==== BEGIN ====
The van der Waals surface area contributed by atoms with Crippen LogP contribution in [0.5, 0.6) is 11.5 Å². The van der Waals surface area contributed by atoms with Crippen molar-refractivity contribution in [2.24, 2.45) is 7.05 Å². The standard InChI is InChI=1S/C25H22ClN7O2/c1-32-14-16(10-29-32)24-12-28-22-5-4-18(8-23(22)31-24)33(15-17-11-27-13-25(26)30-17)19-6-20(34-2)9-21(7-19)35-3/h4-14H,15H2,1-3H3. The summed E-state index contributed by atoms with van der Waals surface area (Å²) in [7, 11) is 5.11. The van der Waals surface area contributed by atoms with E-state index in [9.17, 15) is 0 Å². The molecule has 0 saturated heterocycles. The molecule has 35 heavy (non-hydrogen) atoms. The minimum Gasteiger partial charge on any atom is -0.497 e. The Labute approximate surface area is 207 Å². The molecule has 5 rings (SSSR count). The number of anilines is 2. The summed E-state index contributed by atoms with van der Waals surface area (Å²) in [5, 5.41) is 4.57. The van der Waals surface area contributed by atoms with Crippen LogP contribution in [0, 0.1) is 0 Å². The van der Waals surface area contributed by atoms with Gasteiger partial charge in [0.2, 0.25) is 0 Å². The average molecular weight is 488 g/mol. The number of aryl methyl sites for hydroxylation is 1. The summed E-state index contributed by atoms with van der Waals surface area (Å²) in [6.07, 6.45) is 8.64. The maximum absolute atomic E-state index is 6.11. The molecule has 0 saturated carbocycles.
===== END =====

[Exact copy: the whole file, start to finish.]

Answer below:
The van der Waals surface area contributed by atoms with Crippen LogP contribution in [0.5, 0.6) is 11.5 Å². The van der Waals surface area contributed by atoms with Crippen molar-refractivity contribution in [2.24, 2.45) is 7.05 Å². The standard InChI is InChI=1S/C25H22ClN7O2/c1-32-14-16(10-29-32)24-12-28-22-5-4-18(8-23(22)31-24)33(15-17-11-27-13-25(26)30-17)19-6-20(34-2)9-21(7-19)35-3/h4-14H,15H2,1-3H3. The summed E-state index contributed by atoms with van der Waals surface area (Å²) in [7, 11) is 5.11. The van der Waals surface area contributed by atoms with E-state index in [9.17, 15) is 0 Å². The molecule has 0 saturated heterocycles. The molecule has 35 heavy (non-hydrogen) atoms. The minimum Gasteiger partial charge on any atom is -0.497 e. The Labute approximate surface area is 207 Å². The molecule has 5 rings (SSSR count). The number of anilines is 2. The summed E-state index contributed by atoms with van der Waals surface area (Å²) in [5, 5.41) is 4.57. The van der Waals surface area contributed by atoms with Crippen LogP contribution in [0, 0.1) is 0 Å². The van der Waals surface area contributed by atoms with Gasteiger partial charge in [0.2, 0.25) is 0 Å². The average molecular weight is 488 g/mol. The number of aryl methyl sites for hydroxylation is 1. The summed E-state index contributed by atoms with van der Waals surface area (Å²) in [6.07, 6.45) is 8.64. The maximum absolute atomic E-state index is 6.11. The molecule has 0 saturated carbocycles.